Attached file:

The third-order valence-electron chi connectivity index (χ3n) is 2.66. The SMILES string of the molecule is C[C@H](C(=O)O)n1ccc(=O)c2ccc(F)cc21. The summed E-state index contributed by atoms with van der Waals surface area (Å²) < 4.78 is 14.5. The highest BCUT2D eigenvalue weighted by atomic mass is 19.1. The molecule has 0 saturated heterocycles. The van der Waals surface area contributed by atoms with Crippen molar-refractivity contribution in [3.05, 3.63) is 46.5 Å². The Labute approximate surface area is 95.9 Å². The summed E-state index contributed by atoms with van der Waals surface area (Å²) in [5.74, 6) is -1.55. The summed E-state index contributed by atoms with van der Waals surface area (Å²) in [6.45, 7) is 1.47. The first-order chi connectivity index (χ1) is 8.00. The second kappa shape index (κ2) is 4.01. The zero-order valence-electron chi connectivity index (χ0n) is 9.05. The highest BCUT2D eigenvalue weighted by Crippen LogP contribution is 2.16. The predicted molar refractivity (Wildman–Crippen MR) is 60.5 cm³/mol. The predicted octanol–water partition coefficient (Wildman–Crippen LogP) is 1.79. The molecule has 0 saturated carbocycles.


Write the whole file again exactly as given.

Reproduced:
The third-order valence-electron chi connectivity index (χ3n) is 2.66. The SMILES string of the molecule is C[C@H](C(=O)O)n1ccc(=O)c2ccc(F)cc21. The summed E-state index contributed by atoms with van der Waals surface area (Å²) < 4.78 is 14.5. The highest BCUT2D eigenvalue weighted by atomic mass is 19.1. The molecule has 0 saturated heterocycles. The van der Waals surface area contributed by atoms with Crippen molar-refractivity contribution in [3.05, 3.63) is 46.5 Å². The Labute approximate surface area is 95.9 Å². The summed E-state index contributed by atoms with van der Waals surface area (Å²) in [5.74, 6) is -1.55. The summed E-state index contributed by atoms with van der Waals surface area (Å²) in [6.45, 7) is 1.47. The first-order chi connectivity index (χ1) is 8.00. The second kappa shape index (κ2) is 4.01. The zero-order valence-electron chi connectivity index (χ0n) is 9.05. The highest BCUT2D eigenvalue weighted by Crippen LogP contribution is 2.16. The predicted molar refractivity (Wildman–Crippen MR) is 60.5 cm³/mol. The predicted octanol–water partition coefficient (Wildman–Crippen LogP) is 1.79. The molecule has 0 saturated carbocycles.